Ferdinand Gaite, Courage president, cited how people’s taxes only went to programs such as the controversial Disbursement Acceleration Program and the graft-ridden Priority Development Assistance Fund (PDAF), discretionary funds both deemed unconstitutional by the high court.

“The government keeps on imposing taxes and they just go to DAP and PDAF, even violating the separation of powers. We will continue to fight for a living wage and against oppressive tax measures of the government,” Gaite said.

The petition for prohibition and mandamus with a prayer for a temporary restraining order asked the court to declare as unconstitutional certain provisions of RMO 23-2014.

It seeks to prevent “the unlawful and unwarranted imposition of taxes, and their illegal and illicit collection thereof through the RMO concerned, on the nontaxable allowances, bonuses, compensations for services, and other benefits that had been enjoyed by the petitioners for some time now.”

‘Ruinous consequences’

“The RMO in question was probably hastily issued without much thought about its ruinous consequences upon the right of the petitioners to fully enjoy those allowances, bonuses, compensation for services, and other fringe benefits, thus necessitating the immediate intervention of the court,” the petition read.

The assailed tax memo lays down the “obligations of government agencies, bureaus and instrumentalities as withholding agents,” including the duty to deduct taxes from all forms of compensation given to government employees, including benefits outside of their regular pay that were previously nontaxable.

The petitioners argued that the RMO was “not reviewed” by the finance department. The implementation of the tax memo also amounted to the “over-stretched exercise of power and authority by the respondents (or, at least by the respondent commissioner) of what is justifiable under the law.”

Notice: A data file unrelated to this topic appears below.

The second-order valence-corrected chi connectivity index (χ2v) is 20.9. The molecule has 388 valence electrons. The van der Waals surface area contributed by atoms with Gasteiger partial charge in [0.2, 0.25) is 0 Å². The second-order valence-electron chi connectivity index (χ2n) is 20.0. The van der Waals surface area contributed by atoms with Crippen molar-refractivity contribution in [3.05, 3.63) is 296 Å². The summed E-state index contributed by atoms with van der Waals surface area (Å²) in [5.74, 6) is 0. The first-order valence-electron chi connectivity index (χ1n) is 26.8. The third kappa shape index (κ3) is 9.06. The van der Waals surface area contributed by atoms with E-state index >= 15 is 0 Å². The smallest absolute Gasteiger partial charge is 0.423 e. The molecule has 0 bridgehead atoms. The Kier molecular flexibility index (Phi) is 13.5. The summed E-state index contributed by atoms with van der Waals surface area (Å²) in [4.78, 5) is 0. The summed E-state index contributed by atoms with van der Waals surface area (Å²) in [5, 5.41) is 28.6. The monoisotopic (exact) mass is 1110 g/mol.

“By taxing those fringe benefits, the government actually engages in a juggling act that is better left to circus clowns. To use a more common cliché, under the circumstances, the government is picking funds from one of its pockets, and transferring them to another,” read the petition.

In particular, the petition sought to nullify the following parts of the memo:

— Section 3, which laid down the obligation of withholding authorities to tax all forms of compensation across the bureaucracy.

— Section 4, which required bonuses above P30,000 to be taxed.

— Section 6, which required treasurers and accountants from provincial, municipal and barangay (village) governments to deduct and withhold such taxes.

— Section 7, which laid down penal provisions for authorized withholding officers who fail to make the tax deductions.


These include a fine amounting to the uncollected tax for those who fail to remit, “a fine of not less than P10,000 and… imprisonment of not less than one year but not more than 10 years” for those who file incorrect tax information, and “a fine of not less than P10,000 but not more than P20,000 and … imprisonment of not less than one year but not more than three years” for those who pretend to have filed or withdraws a tax statement.

The petition sought to raise the taxable amount of the 13th-month pay (as stated in the memo’s Section 4), currently pegged at above P30,000 for 20 years despite inflation. Under current taxation rules, bonuses exceeding this amount are already subject to tax.

On the imperative imposed on local governments to collect the additional tax, the petitioners said: “Government officials, no matter how high or mighty … cannot on their own steam order local government officials to do this, that or any other thing without the sanction of a law mandating such an act.”

Citing the struggle of supporting his family on government pay, Supreme Court employee Albert Montinola showed his pay slip showing his P600 allowance under the Judiciary Development Fund (JDF), shaved by P2,100 in loan payments. He said 80 percent of the roughly 28,000 judiciary employees across the country have resorted to loans to augment their pay.

“Those deductions are burdensome for the rank and file. We are not rich, we are poor people. Huwag niyo po kami pag-initan,” Montinola said.–With reports from Dona Z. Pazzibugan and Paolo G. Montecillo


Originally posted at 1:09 am | Thursday, August 7, 2014


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TAGS: BIR, Philippines, Supreme Court, Taxes